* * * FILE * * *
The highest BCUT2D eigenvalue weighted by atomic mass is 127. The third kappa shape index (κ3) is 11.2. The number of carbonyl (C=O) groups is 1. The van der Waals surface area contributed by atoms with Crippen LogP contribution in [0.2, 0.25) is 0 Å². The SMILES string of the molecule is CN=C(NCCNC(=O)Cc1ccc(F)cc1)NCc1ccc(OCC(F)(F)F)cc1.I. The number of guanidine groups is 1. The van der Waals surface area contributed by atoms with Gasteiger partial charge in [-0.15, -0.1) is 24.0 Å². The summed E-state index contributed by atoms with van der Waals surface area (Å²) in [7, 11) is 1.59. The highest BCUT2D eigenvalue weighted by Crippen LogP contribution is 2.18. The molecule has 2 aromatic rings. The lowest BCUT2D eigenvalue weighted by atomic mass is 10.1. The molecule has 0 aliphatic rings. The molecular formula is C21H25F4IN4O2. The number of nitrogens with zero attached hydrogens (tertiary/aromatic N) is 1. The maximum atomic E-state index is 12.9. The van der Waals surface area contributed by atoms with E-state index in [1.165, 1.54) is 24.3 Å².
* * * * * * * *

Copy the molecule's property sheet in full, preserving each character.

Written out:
The highest BCUT2D eigenvalue weighted by atomic mass is 127. The third kappa shape index (κ3) is 11.2. The number of carbonyl (C=O) groups is 1. The van der Waals surface area contributed by atoms with Crippen LogP contribution in [0.2, 0.25) is 0 Å². The SMILES string of the molecule is CN=C(NCCNC(=O)Cc1ccc(F)cc1)NCc1ccc(OCC(F)(F)F)cc1.I. The number of guanidine groups is 1. The van der Waals surface area contributed by atoms with Gasteiger partial charge in [-0.15, -0.1) is 24.0 Å². The summed E-state index contributed by atoms with van der Waals surface area (Å²) in [7, 11) is 1.59. The highest BCUT2D eigenvalue weighted by Crippen LogP contribution is 2.18. The molecule has 2 aromatic rings. The lowest BCUT2D eigenvalue weighted by atomic mass is 10.1. The molecule has 0 aliphatic rings. The molecular formula is C21H25F4IN4O2. The number of nitrogens with zero attached hydrogens (tertiary/aromatic N) is 1. The maximum atomic E-state index is 12.9. The van der Waals surface area contributed by atoms with E-state index in [1.165, 1.54) is 24.3 Å².